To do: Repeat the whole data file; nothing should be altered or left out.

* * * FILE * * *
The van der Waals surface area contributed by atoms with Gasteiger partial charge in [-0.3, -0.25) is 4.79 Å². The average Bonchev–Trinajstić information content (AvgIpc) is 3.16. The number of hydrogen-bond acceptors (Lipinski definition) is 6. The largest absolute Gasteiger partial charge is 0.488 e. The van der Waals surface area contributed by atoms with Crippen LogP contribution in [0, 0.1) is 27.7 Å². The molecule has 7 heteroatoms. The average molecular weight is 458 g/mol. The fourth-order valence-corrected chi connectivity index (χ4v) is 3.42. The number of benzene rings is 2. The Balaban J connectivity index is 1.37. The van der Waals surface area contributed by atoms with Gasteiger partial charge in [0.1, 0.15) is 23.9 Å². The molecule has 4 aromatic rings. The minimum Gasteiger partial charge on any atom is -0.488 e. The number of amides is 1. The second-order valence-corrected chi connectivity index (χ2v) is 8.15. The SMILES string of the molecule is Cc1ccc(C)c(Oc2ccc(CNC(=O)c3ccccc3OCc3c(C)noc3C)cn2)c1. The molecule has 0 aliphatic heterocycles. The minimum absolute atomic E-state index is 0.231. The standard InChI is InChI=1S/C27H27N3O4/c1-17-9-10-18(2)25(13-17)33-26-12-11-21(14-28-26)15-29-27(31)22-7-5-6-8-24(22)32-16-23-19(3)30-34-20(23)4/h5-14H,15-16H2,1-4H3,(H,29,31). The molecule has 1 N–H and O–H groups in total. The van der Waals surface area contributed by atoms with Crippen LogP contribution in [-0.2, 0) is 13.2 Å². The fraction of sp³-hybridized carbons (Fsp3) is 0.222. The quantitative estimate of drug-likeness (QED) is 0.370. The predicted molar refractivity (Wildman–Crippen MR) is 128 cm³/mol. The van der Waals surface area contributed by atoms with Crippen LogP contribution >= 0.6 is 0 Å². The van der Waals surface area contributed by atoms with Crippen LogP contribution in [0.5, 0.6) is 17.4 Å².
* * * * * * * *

The van der Waals surface area contributed by atoms with Gasteiger partial charge in [-0.3, -0.25) is 4.79 Å². The average Bonchev–Trinajstić information content (AvgIpc) is 3.16. The number of hydrogen-bond acceptors (Lipinski definition) is 6. The largest absolute Gasteiger partial charge is 0.488 e. The van der Waals surface area contributed by atoms with Crippen LogP contribution in [0, 0.1) is 27.7 Å². The molecule has 7 heteroatoms. The average molecular weight is 458 g/mol. The fourth-order valence-corrected chi connectivity index (χ4v) is 3.42. The number of benzene rings is 2. The Balaban J connectivity index is 1.37. The van der Waals surface area contributed by atoms with Gasteiger partial charge in [0.1, 0.15) is 23.9 Å². The molecule has 4 aromatic rings. The minimum Gasteiger partial charge on any atom is -0.488 e. The number of amides is 1. The second-order valence-corrected chi connectivity index (χ2v) is 8.15. The SMILES string of the molecule is Cc1ccc(C)c(Oc2ccc(CNC(=O)c3ccccc3OCc3c(C)noc3C)cn2)c1. The molecule has 0 aliphatic heterocycles. The minimum absolute atomic E-state index is 0.231. The standard InChI is InChI=1S/C27H27N3O4/c1-17-9-10-18(2)25(13-17)33-26-12-11-21(14-28-26)15-29-27(31)22-7-5-6-8-24(22)32-16-23-19(3)30-34-20(23)4/h5-14H,15-16H2,1-4H3,(H,29,31). The molecule has 1 N–H and O–H groups in total. The van der Waals surface area contributed by atoms with Crippen LogP contribution in [-0.2, 0) is 13.2 Å². The fraction of sp³-hybridized carbons (Fsp3) is 0.222. The quantitative estimate of drug-likeness (QED) is 0.370. The predicted molar refractivity (Wildman–Crippen MR) is 128 cm³/mol. The van der Waals surface area contributed by atoms with Crippen LogP contribution >= 0.6 is 0 Å². The van der Waals surface area contributed by atoms with Crippen LogP contribution in [0.5, 0.6) is 17.4 Å².